Campus senior Sarah Funes, co-chair of BDS and a DSP student, detailed multiple instances throughout her time at UC Berkeley when she did not receive the necessary accommodations.
In fall 2015, Funes was forced to late drop a course because the campus Loop system could not transport her from the Valley Life Sciences Building to Wheeler Hall on time. In spring 2017, her notetaking request was not fulfilled until three weeks before the semester ended, which caused her to late drop another course. On top of that, Funes is still enrolled in TRiO even though she said she never signed up and does not receive any of its services.
“I tell disabled students applying to Cal to not go there because it’s not a good environment (to) help you achieve your academic dreams,” Funes said. “This university needs to value us.”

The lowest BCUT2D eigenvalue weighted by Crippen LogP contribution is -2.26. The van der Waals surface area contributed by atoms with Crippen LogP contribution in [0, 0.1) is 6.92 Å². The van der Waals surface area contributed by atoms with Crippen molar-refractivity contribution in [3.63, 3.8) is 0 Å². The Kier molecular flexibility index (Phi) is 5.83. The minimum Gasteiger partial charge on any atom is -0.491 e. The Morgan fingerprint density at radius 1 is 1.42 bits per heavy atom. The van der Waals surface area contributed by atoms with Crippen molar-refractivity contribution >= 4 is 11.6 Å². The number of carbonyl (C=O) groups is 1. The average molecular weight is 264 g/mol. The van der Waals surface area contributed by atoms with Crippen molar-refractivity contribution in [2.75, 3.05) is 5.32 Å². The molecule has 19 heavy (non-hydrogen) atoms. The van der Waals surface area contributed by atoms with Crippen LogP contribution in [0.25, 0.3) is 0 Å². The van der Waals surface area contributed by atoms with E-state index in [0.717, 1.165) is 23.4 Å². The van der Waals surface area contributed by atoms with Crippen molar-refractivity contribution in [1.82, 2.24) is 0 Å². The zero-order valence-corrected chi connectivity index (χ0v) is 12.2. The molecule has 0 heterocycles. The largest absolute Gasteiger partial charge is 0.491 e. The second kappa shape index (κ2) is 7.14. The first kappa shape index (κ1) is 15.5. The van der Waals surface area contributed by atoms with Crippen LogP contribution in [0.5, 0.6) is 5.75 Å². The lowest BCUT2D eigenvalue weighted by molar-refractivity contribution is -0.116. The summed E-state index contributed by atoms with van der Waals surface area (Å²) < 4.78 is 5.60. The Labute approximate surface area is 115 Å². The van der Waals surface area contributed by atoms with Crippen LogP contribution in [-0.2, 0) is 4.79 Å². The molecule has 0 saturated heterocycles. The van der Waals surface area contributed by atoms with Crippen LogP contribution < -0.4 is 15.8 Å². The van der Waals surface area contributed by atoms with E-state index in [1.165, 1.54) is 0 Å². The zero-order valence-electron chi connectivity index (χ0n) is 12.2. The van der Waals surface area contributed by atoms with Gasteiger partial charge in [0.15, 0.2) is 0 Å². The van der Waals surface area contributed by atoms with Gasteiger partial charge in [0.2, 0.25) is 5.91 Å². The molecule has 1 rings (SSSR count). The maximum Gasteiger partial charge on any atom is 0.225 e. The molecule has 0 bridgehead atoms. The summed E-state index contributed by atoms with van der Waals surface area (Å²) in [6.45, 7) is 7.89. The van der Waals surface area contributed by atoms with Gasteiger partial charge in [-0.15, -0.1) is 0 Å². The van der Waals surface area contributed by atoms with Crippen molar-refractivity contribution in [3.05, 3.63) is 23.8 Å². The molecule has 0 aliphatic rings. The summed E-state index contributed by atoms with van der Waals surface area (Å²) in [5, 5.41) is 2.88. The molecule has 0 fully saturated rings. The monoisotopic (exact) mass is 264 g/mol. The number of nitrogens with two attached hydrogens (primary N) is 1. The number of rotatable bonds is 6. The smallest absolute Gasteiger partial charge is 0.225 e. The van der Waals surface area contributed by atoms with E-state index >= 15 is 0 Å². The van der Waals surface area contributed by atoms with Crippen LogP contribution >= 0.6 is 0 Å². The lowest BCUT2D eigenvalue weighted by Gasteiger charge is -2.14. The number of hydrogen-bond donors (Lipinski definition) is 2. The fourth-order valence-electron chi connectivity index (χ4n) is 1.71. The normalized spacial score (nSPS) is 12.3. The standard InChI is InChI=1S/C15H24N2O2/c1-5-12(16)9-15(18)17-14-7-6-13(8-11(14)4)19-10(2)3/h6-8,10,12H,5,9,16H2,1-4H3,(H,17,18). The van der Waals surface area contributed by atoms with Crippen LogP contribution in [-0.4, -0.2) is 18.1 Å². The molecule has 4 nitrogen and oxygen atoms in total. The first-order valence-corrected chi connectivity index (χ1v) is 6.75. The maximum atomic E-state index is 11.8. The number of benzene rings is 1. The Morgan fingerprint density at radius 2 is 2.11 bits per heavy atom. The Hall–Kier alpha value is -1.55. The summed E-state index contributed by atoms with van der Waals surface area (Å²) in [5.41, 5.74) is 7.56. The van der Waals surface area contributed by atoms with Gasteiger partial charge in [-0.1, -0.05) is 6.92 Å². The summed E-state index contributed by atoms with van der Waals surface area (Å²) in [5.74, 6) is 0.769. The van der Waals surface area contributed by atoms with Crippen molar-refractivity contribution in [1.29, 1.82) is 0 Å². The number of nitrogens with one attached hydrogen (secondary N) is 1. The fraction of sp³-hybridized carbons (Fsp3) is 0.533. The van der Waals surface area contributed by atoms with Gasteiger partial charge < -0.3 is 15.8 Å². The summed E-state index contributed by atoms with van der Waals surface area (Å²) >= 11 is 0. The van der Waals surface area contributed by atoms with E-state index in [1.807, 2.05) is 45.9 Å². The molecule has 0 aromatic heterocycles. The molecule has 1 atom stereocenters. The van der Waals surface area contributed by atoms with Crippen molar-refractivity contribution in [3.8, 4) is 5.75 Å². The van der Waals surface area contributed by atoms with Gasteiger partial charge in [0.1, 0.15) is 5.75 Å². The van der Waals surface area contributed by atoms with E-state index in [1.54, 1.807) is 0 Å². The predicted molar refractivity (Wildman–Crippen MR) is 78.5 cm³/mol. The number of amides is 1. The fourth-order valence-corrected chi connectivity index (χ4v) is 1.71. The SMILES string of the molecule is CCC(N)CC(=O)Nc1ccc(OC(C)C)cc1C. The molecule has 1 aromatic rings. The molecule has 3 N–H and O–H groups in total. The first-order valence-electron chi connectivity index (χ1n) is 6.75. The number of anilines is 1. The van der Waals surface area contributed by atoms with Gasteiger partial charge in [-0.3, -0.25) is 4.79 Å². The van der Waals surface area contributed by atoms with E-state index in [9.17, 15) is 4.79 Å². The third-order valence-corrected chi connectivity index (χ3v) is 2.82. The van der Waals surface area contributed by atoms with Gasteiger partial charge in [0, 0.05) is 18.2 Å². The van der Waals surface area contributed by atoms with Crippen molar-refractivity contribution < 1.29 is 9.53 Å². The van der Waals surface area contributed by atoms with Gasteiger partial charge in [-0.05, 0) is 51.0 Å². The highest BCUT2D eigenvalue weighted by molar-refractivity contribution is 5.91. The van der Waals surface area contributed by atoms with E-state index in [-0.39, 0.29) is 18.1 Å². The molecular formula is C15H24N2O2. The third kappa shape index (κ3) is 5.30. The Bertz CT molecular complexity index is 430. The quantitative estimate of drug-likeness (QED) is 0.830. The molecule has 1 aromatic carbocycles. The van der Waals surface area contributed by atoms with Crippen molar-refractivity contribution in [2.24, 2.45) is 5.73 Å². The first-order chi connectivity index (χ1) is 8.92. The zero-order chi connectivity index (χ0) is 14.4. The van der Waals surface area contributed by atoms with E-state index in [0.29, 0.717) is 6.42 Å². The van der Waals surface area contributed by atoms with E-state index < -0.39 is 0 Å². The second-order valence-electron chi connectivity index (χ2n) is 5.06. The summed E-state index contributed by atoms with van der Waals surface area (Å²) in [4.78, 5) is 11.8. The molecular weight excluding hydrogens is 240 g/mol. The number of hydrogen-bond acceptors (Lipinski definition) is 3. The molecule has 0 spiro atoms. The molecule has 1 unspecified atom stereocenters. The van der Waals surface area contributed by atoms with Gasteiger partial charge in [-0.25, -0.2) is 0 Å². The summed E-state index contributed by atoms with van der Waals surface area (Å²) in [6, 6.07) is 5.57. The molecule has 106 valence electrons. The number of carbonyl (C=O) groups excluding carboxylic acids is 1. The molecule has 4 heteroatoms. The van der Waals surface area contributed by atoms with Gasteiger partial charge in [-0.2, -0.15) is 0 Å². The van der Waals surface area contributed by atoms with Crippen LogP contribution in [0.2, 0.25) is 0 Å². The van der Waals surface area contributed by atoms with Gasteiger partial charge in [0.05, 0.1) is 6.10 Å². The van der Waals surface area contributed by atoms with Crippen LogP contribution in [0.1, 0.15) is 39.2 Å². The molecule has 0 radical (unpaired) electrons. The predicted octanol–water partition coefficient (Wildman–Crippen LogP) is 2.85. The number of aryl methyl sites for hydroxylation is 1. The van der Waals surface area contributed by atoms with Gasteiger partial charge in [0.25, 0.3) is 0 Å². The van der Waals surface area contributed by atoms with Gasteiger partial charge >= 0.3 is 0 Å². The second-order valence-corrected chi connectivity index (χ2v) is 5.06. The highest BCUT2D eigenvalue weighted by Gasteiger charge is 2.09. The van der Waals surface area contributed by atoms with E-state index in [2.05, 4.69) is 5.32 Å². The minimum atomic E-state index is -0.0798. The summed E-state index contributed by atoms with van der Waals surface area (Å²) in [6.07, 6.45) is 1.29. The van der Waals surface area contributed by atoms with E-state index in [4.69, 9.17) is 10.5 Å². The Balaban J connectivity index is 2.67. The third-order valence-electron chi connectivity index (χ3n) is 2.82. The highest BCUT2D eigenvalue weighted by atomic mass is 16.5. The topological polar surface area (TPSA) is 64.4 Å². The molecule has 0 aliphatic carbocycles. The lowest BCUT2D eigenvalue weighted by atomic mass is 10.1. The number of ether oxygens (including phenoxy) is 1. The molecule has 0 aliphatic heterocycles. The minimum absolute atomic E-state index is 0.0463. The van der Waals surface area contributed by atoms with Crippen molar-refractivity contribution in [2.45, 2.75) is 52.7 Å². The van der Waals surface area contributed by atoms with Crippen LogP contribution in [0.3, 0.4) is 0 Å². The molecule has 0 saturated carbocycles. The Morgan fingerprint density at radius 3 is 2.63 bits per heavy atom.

Lisa Albertson, founder of BDS, listed a number of issues such as inexperienced specialists, use of ineffective software and a lack of transparency. Albertson also said that she gets anywhere from one to four new students a week reaching out to the group for help in navigating the process to receive letters of accommodation.
“I’ve had students reach out to our group and stating that they’re having (a) hard time, not getting prompt return response requests to meet with specialists,” Albertson said. “With high turnover rate of specialists coming in and out in the past few years, that has continually been a problem.”
Nielson acknowledged that DSP was short-staffed last semester, which delayed communication and increased wait times. DSP, however, now has six specialists and plans to request two additional specialists this summer. Nielson noted that in the midst of campus budget cuts, DSP funding has increased in the past few years, and she remains hopeful for the future of the program.
“I have this vision for DSP that continues the tradition of our history, which is that we do things before other people do them. We do things better than other people do them,” Nielson said. “I’m not saying we’re there yet, but that’s my goal for DSP: for us to serve in ways that excel.”